All posts filed under: Books & Lit

‘The Monogram Murders’ by Sophie Hannah ~ A Review

Paperback: 320 pages Publisher: William Morrow Paperbacks (9 June 2015) ISBN-10: 0062297228 ISBN-13: 978-0062297228 Buy in English here Buy in Greek here Let me preface this by saying, I’m a huge Agatha Christie fan (my absolute favorites being Poirot mysteries). One might be tempted to believe that this would make me less inclined to appreciate any effort to add to the little Belgian detective’s legacy. On the contrary, I was so freakin’ excited to hear of the first new (Agatha Christie Estate sanctioned, no less) Poirot novel that I couldn’t wait to sink my teeth into it – and picked it up with the very best of intentions. I mean, it was Poirot… how bad could it be? The answer, unfortunately and soul crushingly is quite… Now, you will probably come across glowing reviews as well but this just didn’t do it for me. Poirot felt like a crude caricature of himself, while his “sidekick”, Catchpool (a.k.a. why, oh why, could we not have also resurrected Hastings?) was the sorriest excuse for a detective that …

‘Levels Of Life’ by Julian Barnes ~ A Review

Paperback: 128 pages Publisher: Vintage (3 April 2014) ISBN-10: 0099584530 ISBN-13: 978-0099584537 Buy in English here Buy in Greek here I cannot, in all honesty, say I am much of a Julian Barnes’ fan. In fact, the only other book by him I’ve ever bought (‘A History of the World in 10 1/2 Chapters’ 2009) is still  gathering dust somewhere along my bookshelves – unfinished and unloved. There was something about this, though (the title? the book blurb? the front cover?) that grabbed my attention and made me decide to give it a try. I wasn’t disappointed… In its mere 128 pages Barnes explores love and loss by combining three seemingly unrelated genres – historical non-fiction, historical romance and personal memoir. The book is broken down in three parts (Sin of Height- On the Level- Loss of Depth) with the first two feeling a bit disjointed and irrelevant, but ultimately serving as metaphors for life’s diverse highs and lows thus ‘setting the stage’ for Part III: a sad and raw account of grief, over the death …

‘The Girl who Saved the King of Sweden’ by Jonas Jonasson ~ A Review

Paperback: 432 pages Publisher: Fourth Estate (24 April 2014) ISBN-10: 0007557906 ISBN-13: 978-0007557905 Find it in English here Find it in Greek here Having hugely enjoyed Mr. Jonasson’s first book (‘The Hundred Year Old Man Who Climbed Out of the Window and Disappeared‘), picking this one up was admittedly a bit of a no brainer for me – and, all in all, I can’t really say I was disappointed. Interweaving fact with fiction, the author takes us on another absurd journey of coincidence, this time from 1970’s South Africa to 21st century Sweden. A large cast of quirky, funny & fully fleshed- out characters (including an “illiterate” mathematical genious of a girl, a useless alcoholic engineer, Chinese counterfeiters, Mossad agents, non- existent Swedes, heads of government and Royalty – to name but a few) populates a plot that is just as far fetched and almost as entertaining as that of its predecessor. Truth be told the story does lag a bit, around the middle and the book could probably have benefited from stricter editing at that point. That said, the …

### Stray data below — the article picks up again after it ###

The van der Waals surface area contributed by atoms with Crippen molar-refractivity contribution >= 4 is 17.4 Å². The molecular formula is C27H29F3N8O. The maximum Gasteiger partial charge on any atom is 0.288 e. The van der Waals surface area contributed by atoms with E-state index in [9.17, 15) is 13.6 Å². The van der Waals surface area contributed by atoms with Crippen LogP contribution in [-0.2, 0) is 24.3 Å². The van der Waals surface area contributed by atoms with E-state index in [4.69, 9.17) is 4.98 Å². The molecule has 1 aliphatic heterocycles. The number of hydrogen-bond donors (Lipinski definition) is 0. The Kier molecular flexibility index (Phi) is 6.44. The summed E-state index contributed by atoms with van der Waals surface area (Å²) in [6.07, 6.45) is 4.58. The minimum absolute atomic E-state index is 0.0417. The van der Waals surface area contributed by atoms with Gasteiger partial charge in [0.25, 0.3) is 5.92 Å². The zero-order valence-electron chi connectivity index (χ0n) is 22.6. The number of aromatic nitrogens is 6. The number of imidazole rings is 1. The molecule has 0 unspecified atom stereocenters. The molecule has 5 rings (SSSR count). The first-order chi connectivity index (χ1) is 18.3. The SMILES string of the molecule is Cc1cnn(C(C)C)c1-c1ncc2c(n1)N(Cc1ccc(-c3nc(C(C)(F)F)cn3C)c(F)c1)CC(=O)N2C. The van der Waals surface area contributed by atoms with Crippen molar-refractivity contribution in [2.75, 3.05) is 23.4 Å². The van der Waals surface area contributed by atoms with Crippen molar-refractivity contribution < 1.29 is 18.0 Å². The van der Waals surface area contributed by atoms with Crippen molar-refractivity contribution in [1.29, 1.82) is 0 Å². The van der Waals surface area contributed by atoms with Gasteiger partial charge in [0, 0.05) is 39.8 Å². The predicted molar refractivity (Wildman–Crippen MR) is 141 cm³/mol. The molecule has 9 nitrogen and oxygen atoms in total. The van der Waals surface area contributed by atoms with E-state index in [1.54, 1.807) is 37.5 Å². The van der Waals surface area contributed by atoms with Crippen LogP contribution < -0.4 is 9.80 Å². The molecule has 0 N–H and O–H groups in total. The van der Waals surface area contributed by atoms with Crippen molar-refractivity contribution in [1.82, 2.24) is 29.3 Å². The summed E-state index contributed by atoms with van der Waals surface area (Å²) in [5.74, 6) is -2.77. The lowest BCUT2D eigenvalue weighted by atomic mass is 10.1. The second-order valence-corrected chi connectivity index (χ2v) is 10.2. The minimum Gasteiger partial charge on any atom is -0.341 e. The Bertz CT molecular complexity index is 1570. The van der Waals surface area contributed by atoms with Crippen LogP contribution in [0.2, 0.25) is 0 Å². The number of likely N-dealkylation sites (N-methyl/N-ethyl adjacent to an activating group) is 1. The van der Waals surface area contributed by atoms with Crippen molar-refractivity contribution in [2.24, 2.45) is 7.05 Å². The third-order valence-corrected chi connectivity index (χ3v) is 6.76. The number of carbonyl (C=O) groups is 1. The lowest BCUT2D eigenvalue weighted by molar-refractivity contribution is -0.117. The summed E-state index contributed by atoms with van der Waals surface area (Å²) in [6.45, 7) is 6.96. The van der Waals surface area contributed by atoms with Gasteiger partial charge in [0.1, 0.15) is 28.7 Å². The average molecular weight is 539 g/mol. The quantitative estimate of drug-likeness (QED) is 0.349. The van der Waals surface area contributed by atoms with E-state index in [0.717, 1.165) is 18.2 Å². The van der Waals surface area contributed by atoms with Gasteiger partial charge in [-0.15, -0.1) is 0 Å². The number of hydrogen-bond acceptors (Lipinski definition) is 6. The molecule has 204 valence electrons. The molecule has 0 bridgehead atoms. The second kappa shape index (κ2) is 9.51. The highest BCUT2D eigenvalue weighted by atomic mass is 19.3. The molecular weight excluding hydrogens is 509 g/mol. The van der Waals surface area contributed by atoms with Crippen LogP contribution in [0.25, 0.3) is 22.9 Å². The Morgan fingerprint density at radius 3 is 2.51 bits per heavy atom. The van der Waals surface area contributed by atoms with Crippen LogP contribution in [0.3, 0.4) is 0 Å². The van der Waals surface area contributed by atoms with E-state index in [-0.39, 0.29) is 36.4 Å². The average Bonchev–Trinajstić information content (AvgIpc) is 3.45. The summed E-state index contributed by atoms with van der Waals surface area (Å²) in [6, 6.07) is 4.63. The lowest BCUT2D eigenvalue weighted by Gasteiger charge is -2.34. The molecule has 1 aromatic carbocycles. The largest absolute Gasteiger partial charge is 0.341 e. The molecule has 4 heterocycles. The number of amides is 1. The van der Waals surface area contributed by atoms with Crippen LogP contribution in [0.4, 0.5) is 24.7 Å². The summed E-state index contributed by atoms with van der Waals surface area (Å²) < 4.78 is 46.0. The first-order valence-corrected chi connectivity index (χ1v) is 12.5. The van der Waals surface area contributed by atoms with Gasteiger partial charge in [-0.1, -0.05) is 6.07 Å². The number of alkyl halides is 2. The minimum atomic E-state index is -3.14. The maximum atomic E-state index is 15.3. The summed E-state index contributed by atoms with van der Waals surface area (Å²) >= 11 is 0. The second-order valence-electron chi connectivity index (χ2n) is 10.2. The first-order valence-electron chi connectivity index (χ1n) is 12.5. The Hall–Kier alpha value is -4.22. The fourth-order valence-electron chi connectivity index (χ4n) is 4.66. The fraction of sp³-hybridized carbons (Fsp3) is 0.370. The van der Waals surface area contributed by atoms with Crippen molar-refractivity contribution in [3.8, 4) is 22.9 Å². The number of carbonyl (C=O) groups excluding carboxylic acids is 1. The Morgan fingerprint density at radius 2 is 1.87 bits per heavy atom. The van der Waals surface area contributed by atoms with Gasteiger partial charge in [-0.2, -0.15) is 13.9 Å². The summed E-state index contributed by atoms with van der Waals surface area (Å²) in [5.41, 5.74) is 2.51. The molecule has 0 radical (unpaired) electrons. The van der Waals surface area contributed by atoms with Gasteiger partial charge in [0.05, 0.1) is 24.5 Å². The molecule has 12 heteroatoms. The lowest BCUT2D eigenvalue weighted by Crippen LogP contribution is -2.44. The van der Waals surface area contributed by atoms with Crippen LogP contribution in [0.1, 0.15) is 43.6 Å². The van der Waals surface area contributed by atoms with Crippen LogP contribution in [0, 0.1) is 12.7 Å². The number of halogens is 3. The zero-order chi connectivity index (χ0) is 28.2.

‘Son of Rosemary’ by Ira Levin ~ A Review

Paperback: 224 pages Publisher: Corsair (18 Sept. 2014) ISBN-10: 1472111532 ISBN-13: 978-1472111531 Find it in English here Whenever I go shopping downtown, I always end the day with a nice cup of coffee, just after spending a half an hour or so in my favorite bookstore. During one of my latest visits there, I happened upon ‘Son of Rosemary’ in the new releases section and, being a fan of the original book (& subsequent movie), decided to pick it up and give it a go. Now, there’s really not much I can say without giving up the plot. I will tell you the book got mixed (mostly negative) reviews by the public, though – which I thought was a bit odd, at first. Having read it, I think I now understand why. It’s not that it is a bad book, per se. It starts off quite nicely and builds up slowly – with that slightly claustrophobic feel that was characteristic of its predecessor. It does feel slightly predictable (or did to me, at least), but that’s not necessarily bad …

‘Full Dark, No Stars’ by Stephen King ~ A Review

Mass Market Paperback: 576 pages Publisher: Pocket Books; Reprint edition (September 20, 2011) ISBN-10: 143919260X ISBN-13: 978-1439192603 Find it in English here Find it in Greek here Back when I was in my teens I used to love Stephen Kind and would practically devour everything he published – especially his earlier “full-time horror” novels like ‘The Shining’ & ‘IT’. Somewhere along the line, my dwindling attention span combined with King’s tendency to increasingly verge towards the metaphysical made me give up on him and his high page-count books altogether. Having recently picked up and largely enjoyed some of Joe King’s work (check out my earlier reviews of ‘Heart Shaped Box’ and ‘Horns’), Amazon deemed it appropriate to suggest I buy one of Stephen King’s short story collections, ‘Full Dark, No Stars’. I thought it was about time I gave the ol’ boy another chance and I am delighted that I did. Shorter stories seem to be this guy’s major strength and the ‘Full Dark, No Stars’ collection features what’s possibly some of his best writing to date. Focusing on the …